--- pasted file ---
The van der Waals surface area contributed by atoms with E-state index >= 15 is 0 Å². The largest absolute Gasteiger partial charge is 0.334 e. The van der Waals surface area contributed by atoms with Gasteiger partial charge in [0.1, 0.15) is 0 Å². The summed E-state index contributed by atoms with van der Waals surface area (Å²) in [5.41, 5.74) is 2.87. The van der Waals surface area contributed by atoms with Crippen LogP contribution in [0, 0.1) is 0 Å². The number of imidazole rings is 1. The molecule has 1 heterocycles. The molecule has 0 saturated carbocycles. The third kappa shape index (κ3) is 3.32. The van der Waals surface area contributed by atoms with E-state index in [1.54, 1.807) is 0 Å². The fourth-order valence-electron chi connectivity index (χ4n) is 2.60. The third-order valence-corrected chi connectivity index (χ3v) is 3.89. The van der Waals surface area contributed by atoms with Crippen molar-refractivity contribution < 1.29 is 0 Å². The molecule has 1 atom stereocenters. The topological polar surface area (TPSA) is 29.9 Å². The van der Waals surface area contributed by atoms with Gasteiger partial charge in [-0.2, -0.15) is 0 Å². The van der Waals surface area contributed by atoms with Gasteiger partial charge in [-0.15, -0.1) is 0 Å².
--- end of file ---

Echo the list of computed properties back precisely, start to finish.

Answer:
The van der Waals surface area contributed by atoms with E-state index >= 15 is 0 Å². The largest absolute Gasteiger partial charge is 0.334 e. The van der Waals surface area contributed by atoms with Gasteiger partial charge in [0.1, 0.15) is 0 Å². The summed E-state index contributed by atoms with van der Waals surface area (Å²) in [5.41, 5.74) is 2.87. The van der Waals surface area contributed by atoms with Crippen LogP contribution in [0, 0.1) is 0 Å². The number of imidazole rings is 1. The molecule has 1 heterocycles. The molecule has 0 saturated carbocycles. The third kappa shape index (κ3) is 3.32. The van der Waals surface area contributed by atoms with E-state index in [1.54, 1.807) is 0 Å². The fourth-order valence-electron chi connectivity index (χ4n) is 2.60. The third-order valence-corrected chi connectivity index (χ3v) is 3.89. The van der Waals surface area contributed by atoms with Crippen molar-refractivity contribution < 1.29 is 0 Å². The molecule has 1 atom stereocenters. The topological polar surface area (TPSA) is 29.9 Å². The van der Waals surface area contributed by atoms with Gasteiger partial charge in [-0.2, -0.15) is 0 Å². The van der Waals surface area contributed by atoms with Gasteiger partial charge in [-0.15, -0.1) is 0 Å².